On June 12, 2017, the United States Supreme Court rendered a unanimous decision holding that a company collecting debts that it purchased for its own account does not meet the statutory definition of “debt collector” under the Fair Debt Collection Practices Act (FDCPA) because the debts are no longer “owed or due another.” We previously reported on oral arguments in this case during which the Court expressed some hesitation, making the outcome uncertain at that time. The Court’s recent decision settles the matter, however, and resolves a previously existing Circuit split on the narrow issue whether an entity purchasing defaulted debts for collection on its own account qualifies as a debt collector under the FDCPA on that basis alone. The Court decision is limited, however, and does not apply to entities qualifying as debt collectors under alternate statutory definitions.


In this case, Plaintiffs alleged their debt was purchased after the debt was already in default. Plaintiff argued that the purchaser was thus a debt collector, while the buyer, whose principal purpose is consumer finance, not the collection of debts, asserted it was not covered by the FDCPA since it was collecting the debt on its own behalf and not for another entity. The district court agreed with Defendant and Plaintiffs appealed. The Fourth Circuit affirmed the dismissal of Plaintiffs’ claims, holding the consumers had not alleged Defendant was acting as a debt collector under the FDCPA because, under the plain language of the statute, a debt collector must attempt to collect a debt “for another,” not for itself as Defendant did after it purchased the debt at issue. Plaintiffs appealed to the Supreme Court.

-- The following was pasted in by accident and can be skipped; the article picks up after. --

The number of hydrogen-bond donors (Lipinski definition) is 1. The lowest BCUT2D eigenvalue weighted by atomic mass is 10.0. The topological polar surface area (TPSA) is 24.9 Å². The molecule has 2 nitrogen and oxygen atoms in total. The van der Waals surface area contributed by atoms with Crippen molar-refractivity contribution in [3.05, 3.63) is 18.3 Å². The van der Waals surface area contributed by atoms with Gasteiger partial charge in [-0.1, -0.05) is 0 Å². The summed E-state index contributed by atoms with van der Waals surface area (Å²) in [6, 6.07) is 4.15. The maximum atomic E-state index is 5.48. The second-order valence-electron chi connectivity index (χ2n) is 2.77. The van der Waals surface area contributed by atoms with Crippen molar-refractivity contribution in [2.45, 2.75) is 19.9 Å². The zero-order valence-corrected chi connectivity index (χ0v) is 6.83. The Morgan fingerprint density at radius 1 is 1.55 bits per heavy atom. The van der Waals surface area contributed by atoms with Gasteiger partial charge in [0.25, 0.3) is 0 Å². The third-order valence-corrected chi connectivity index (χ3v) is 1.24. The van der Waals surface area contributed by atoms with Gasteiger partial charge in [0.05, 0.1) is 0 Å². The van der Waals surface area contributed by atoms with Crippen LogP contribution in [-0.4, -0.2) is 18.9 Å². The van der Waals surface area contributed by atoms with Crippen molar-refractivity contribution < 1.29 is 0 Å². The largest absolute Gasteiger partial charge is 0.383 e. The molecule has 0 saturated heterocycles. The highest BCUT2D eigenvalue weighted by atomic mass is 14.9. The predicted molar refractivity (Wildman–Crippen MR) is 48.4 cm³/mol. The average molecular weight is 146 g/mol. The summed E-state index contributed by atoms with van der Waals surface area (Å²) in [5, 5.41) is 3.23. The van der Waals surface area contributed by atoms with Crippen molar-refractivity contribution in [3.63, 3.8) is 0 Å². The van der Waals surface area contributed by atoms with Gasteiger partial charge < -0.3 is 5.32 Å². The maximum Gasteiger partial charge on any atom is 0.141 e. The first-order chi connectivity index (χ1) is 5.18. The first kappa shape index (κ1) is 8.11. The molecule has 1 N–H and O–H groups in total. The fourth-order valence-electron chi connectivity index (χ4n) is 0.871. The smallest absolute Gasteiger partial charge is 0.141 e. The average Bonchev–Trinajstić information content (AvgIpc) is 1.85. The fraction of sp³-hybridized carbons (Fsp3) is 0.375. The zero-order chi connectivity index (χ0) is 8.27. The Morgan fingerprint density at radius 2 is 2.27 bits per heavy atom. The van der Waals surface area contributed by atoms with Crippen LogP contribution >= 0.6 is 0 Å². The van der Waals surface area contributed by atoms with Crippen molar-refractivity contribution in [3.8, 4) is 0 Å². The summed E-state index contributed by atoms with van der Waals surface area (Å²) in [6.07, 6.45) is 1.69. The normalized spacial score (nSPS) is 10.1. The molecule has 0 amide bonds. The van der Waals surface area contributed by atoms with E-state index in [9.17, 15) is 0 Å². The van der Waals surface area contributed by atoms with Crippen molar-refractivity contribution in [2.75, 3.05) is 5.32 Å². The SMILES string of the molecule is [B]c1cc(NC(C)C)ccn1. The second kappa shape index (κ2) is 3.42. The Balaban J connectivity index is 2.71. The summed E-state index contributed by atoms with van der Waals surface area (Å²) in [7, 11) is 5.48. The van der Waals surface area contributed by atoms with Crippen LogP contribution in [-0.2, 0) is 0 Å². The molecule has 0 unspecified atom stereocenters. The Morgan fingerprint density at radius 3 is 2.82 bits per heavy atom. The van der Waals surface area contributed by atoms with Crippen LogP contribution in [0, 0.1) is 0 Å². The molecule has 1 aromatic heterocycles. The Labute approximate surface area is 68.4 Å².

Summary of the Opinion

Despite the Court’s apparent hesitation during oral arguments, the decision delivered by Justice Gorsuch for a unanimous Court is short and straightforward, resolving the questions of both statutory construction and policy in favor of the debt buyer and the entire collection industry.